In a decision issued last week, the FCC’s Enforcement Bureau once again made clear that stations will be given no slack if they don’t announce on the air all of the material terms of a contest – even the specifics of changes in prizes to be awarded over a long period of time. In this decision, the FCC imposed a $4000 fine on a radio station for a contest called “Who Said That,” where the station broadcast a clip of a celebrity saying something, and gave prizes to listeners who identified the celebrity. The fine was triggered by the last clip in the series, broadcast in 2007, that was not correctly identified for 20 months. Through the summer of 2008, the station continued to broadcast the contest rules, but apparently stopped broadcasting them except when prompted by a listener from summer 2008 through September 2009, when the prize was finally awarded, . The failure to announce the rules during this time period, and the failure to announce that prizes had changed during this time, led to the $4000 fine.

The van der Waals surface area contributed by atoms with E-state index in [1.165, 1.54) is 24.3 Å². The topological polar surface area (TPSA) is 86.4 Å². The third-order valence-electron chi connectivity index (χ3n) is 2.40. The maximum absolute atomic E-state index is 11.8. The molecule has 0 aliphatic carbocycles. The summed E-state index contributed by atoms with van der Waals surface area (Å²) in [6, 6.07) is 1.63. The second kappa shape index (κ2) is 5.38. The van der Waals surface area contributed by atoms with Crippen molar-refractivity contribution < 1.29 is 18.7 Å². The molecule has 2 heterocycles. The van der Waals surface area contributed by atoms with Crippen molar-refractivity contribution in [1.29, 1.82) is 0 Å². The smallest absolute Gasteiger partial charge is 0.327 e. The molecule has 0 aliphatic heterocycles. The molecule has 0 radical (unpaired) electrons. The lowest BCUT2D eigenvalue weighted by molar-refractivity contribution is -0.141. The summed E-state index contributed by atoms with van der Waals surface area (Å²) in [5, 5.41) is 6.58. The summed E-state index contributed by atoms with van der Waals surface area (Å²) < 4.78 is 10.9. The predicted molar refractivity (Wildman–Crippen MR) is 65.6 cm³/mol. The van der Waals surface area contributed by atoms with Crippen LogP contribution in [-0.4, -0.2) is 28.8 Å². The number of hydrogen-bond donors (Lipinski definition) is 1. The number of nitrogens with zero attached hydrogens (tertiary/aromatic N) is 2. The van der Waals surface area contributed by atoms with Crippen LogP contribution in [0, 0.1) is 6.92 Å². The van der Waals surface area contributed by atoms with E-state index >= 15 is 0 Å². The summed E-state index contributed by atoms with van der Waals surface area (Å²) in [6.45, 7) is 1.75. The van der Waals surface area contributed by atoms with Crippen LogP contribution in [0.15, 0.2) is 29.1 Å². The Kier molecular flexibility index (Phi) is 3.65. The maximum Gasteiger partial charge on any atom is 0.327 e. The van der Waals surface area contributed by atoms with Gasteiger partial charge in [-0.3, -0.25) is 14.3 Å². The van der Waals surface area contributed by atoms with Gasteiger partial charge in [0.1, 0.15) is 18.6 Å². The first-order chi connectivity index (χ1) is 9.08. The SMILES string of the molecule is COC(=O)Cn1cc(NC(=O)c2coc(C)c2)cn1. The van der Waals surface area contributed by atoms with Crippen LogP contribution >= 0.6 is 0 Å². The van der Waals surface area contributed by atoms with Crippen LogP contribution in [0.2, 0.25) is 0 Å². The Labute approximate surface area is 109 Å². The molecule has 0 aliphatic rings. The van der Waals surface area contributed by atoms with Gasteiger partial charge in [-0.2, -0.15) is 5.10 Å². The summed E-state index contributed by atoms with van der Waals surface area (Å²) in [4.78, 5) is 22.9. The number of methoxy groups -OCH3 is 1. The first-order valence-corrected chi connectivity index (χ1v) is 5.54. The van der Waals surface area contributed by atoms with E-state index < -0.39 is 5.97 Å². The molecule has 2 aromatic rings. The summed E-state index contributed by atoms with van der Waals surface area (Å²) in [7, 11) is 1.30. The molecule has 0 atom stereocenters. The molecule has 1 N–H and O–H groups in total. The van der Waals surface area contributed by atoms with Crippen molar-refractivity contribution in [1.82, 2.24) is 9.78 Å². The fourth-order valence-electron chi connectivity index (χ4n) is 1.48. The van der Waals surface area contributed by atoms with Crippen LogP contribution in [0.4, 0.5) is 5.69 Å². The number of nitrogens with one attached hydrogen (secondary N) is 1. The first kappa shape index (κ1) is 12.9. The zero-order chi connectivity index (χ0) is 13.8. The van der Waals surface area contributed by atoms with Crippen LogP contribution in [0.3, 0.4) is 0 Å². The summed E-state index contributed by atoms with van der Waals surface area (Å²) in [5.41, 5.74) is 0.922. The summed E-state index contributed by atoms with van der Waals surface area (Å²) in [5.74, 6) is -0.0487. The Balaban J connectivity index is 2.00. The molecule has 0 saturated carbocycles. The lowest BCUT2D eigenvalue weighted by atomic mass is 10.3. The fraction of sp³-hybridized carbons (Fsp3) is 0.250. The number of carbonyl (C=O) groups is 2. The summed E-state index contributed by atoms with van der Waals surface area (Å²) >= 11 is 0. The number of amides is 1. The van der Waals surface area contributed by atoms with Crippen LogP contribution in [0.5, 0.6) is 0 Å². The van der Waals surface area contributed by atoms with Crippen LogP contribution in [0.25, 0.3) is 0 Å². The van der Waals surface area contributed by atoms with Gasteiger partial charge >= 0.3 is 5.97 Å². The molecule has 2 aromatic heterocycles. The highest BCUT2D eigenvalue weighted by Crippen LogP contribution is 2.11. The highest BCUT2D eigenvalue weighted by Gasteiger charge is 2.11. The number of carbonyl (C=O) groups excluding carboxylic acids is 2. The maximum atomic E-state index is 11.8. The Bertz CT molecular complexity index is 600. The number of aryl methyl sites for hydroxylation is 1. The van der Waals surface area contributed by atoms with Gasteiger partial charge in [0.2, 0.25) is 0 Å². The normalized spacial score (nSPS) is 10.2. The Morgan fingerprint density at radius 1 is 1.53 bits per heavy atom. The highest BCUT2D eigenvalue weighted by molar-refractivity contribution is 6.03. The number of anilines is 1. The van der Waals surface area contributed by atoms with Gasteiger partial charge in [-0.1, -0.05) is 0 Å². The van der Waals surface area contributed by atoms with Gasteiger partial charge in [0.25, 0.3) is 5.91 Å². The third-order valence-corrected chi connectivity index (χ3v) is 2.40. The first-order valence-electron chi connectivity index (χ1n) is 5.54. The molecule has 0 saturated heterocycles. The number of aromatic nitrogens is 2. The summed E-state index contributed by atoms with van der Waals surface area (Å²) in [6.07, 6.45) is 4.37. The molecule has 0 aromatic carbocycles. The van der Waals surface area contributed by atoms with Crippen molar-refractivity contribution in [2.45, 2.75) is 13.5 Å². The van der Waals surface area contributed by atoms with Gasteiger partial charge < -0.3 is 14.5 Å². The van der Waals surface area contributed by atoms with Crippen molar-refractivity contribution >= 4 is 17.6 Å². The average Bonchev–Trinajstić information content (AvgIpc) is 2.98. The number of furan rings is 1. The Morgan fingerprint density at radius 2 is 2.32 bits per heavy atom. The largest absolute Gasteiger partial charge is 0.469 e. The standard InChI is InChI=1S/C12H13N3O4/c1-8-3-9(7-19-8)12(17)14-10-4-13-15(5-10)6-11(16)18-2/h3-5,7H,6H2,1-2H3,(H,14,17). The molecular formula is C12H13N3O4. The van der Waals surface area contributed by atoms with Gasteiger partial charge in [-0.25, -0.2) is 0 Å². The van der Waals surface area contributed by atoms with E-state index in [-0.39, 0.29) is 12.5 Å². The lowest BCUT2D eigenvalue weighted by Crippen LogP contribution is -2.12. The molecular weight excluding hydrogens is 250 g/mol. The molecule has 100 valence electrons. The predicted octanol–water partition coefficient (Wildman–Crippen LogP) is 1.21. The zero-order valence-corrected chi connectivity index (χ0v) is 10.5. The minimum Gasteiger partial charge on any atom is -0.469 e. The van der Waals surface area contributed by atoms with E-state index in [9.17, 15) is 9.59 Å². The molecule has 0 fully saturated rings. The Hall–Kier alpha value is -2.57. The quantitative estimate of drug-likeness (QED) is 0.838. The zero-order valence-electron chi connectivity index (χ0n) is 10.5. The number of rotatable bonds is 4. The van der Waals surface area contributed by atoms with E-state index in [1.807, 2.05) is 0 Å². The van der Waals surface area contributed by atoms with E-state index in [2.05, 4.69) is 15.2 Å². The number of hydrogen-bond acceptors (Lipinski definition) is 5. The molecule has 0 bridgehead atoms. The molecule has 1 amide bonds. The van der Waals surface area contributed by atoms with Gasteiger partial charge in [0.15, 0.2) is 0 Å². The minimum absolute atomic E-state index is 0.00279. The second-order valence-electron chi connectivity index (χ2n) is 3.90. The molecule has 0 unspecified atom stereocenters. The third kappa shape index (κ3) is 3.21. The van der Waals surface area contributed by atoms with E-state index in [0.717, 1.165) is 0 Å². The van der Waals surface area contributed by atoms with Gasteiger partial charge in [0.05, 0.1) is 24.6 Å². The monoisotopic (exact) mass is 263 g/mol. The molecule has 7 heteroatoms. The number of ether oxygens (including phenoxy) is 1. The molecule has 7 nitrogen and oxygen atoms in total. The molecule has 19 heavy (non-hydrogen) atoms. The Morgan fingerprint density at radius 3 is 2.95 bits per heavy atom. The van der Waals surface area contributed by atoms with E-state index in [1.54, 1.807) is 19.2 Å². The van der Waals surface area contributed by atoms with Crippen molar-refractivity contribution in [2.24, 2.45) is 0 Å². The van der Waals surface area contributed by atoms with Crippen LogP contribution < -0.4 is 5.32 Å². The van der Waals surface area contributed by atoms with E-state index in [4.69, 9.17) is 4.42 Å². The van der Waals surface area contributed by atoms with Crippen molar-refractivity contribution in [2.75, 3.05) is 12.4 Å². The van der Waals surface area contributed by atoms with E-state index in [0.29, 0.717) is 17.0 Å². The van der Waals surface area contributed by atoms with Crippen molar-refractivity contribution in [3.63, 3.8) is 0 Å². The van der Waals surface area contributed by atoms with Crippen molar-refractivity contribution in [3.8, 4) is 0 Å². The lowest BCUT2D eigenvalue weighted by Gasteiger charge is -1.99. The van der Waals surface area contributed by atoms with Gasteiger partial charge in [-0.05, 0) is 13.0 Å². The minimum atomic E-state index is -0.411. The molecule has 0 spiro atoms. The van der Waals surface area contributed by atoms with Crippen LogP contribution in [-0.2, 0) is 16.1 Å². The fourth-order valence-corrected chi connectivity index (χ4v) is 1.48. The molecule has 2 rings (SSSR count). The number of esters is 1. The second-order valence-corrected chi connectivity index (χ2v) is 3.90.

The Commission faulted the licensee for not updating the on-air announcement of the list of the prizes to be awarded. The licensee argued that there was no material violation as, when certain prizes became unavailable (e.g. tickets to concert that occurred during the period when the prize remain unawarded), the station substituted prizes of equal value. But the failure to announce the substitutions, or even that substitutions would be made, was seen by the FCC as a violation of Section 73.1216 of the rules.